15. POLLEN MORPHOLOGY OF CROCUS L.(IRIDACEAE IN BULGARIA

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    UZUNDZHALIEVA KATYA SPASOVA

    2012-06-01

    Full Text Available The pollen of the wild species from the genus Crocus L., spread in Bulgaria has been analyzed. The investigations, made by light microscope show that the pollen of these species is spherical in shape and round in outlines, comparatively big. These morphological characteristics of the pollen of the wild Bulgarian Crocuses define it as a primitive one [6]. The Scanning Electron Microscope investigations, made by Beug [1], established two types of pollen morphology. The results of our investigation led to the conclusion that the same types are also presented in Bulgarian species: – C.biflorus –type, or syncolpate and C.vernus – type, or inaperturate. Eight of the species belong to the first type and only C. pallasii belongs to the second. The pollen of C. reticulatus is with quite unclear aperture – maybe transition to the inaperturate type.

  16. Searching a biomedical bibliographic database from Bulgaria: the ABS database.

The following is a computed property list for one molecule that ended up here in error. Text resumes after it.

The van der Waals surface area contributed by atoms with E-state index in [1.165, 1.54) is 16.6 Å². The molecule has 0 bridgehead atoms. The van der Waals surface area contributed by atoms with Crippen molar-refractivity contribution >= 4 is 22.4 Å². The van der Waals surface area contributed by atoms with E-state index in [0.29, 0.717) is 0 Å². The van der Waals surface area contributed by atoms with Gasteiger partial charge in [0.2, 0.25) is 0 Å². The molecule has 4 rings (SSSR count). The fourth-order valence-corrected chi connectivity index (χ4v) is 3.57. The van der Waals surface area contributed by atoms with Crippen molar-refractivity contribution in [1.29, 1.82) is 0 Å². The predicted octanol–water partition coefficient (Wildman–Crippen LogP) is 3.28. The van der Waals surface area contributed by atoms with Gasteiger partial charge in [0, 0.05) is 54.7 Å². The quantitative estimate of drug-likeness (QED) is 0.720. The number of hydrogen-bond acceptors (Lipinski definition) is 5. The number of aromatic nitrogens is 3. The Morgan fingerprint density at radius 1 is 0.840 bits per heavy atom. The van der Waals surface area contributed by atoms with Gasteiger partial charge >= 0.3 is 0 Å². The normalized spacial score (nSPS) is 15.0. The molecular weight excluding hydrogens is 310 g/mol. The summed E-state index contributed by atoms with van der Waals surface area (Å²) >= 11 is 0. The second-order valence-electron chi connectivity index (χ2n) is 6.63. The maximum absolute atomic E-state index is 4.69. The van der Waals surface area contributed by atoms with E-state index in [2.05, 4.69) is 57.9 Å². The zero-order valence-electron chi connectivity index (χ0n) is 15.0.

Science.gov (United States)

    Abhijnhan, Akhil; Surcheva, Zhenya; Wright, Judy; Adams, Clive E

    2007-09-01

    The University of Sofia, Bulgaria, disseminates local biomedical literature (1994 to present) through a free online database, ABS. Our objectives were to systematically search ABS, identify citations to controlled trials and discover what proportion of these studies are to be found on medline. We searched using Bulgarian and English phrases; manually selected citations of controlled trials and sought these citations on medline. Using the two languages, we found a total of 628 unique citations, 47 of which seem to be relevant controlled trials (precision 7.48%, 13% of ABS citations were found on medline). The trials in ABS commonly focused on evaluation of care for people with cardiovascular or urological problems. ABS is another source of easily accessed trials not readily available elsewhere.